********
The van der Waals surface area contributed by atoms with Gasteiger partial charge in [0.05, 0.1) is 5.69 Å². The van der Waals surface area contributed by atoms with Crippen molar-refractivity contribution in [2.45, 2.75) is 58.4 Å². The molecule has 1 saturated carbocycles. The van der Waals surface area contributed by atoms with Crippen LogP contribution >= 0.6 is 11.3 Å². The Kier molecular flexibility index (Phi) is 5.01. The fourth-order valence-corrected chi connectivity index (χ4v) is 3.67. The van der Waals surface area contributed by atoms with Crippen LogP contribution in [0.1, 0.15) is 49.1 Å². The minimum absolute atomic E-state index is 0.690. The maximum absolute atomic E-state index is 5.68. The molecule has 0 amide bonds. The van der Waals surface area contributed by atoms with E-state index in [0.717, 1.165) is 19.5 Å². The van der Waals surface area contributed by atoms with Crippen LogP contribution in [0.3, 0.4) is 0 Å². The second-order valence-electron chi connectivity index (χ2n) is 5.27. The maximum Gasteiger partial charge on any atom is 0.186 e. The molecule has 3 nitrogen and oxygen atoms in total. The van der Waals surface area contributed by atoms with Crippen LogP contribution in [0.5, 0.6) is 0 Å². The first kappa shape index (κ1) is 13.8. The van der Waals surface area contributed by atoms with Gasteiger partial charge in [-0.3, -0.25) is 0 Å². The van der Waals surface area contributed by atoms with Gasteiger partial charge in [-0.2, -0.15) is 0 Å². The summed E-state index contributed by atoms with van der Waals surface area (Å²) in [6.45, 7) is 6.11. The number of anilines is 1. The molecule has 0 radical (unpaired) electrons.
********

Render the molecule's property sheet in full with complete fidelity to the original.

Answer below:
The van der Waals surface area contributed by atoms with Gasteiger partial charge in [0.05, 0.1) is 5.69 Å². The van der Waals surface area contributed by atoms with Crippen molar-refractivity contribution in [2.45, 2.75) is 58.4 Å². The molecule has 1 saturated carbocycles. The van der Waals surface area contributed by atoms with Crippen LogP contribution >= 0.6 is 11.3 Å². The Kier molecular flexibility index (Phi) is 5.01. The fourth-order valence-corrected chi connectivity index (χ4v) is 3.67. The van der Waals surface area contributed by atoms with Crippen LogP contribution in [0.1, 0.15) is 49.1 Å². The minimum absolute atomic E-state index is 0.690. The maximum absolute atomic E-state index is 5.68. The molecule has 0 amide bonds. The van der Waals surface area contributed by atoms with E-state index in [0.717, 1.165) is 19.5 Å². The van der Waals surface area contributed by atoms with Crippen LogP contribution in [0.3, 0.4) is 0 Å². The second-order valence-electron chi connectivity index (χ2n) is 5.27. The maximum Gasteiger partial charge on any atom is 0.186 e. The molecule has 3 nitrogen and oxygen atoms in total. The van der Waals surface area contributed by atoms with Crippen LogP contribution in [0.5, 0.6) is 0 Å². The first kappa shape index (κ1) is 13.8. The van der Waals surface area contributed by atoms with Gasteiger partial charge in [-0.3, -0.25) is 0 Å². The van der Waals surface area contributed by atoms with Gasteiger partial charge in [-0.2, -0.15) is 0 Å². The summed E-state index contributed by atoms with van der Waals surface area (Å²) in [6.45, 7) is 6.11. The number of anilines is 1. The molecule has 0 radical (unpaired) electrons.